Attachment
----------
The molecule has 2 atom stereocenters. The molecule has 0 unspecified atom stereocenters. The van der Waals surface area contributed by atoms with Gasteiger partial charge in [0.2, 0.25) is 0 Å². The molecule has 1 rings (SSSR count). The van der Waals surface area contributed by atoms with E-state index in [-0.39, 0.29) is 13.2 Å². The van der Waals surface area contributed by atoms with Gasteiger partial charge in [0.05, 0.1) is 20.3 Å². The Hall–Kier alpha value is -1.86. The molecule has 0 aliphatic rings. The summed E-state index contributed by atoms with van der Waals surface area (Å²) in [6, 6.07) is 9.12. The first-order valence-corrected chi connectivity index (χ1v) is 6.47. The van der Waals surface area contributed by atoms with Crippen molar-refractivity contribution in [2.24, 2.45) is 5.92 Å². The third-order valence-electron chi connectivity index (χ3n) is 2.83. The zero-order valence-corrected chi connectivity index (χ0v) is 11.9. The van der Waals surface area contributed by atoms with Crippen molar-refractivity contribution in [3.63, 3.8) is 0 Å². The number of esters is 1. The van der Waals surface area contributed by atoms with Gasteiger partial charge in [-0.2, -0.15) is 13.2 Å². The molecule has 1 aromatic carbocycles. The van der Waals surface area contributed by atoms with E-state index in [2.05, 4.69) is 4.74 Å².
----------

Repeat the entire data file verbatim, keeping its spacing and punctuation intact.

The molecule has 2 atom stereocenters. The molecule has 0 unspecified atom stereocenters. The van der Waals surface area contributed by atoms with Gasteiger partial charge in [0.2, 0.25) is 0 Å². The molecule has 1 rings (SSSR count). The van der Waals surface area contributed by atoms with E-state index in [-0.39, 0.29) is 13.2 Å². The van der Waals surface area contributed by atoms with Gasteiger partial charge in [0.05, 0.1) is 20.3 Å². The Hall–Kier alpha value is -1.86. The molecule has 0 aliphatic rings. The summed E-state index contributed by atoms with van der Waals surface area (Å²) in [6, 6.07) is 9.12. The first-order valence-corrected chi connectivity index (χ1v) is 6.47. The van der Waals surface area contributed by atoms with Crippen molar-refractivity contribution in [2.24, 2.45) is 5.92 Å². The third-order valence-electron chi connectivity index (χ3n) is 2.83. The zero-order valence-corrected chi connectivity index (χ0v) is 11.9. The van der Waals surface area contributed by atoms with Crippen molar-refractivity contribution in [3.63, 3.8) is 0 Å². The number of esters is 1. The van der Waals surface area contributed by atoms with Gasteiger partial charge in [-0.2, -0.15) is 13.2 Å². The molecule has 1 aromatic carbocycles. The van der Waals surface area contributed by atoms with E-state index in [2.05, 4.69) is 4.74 Å².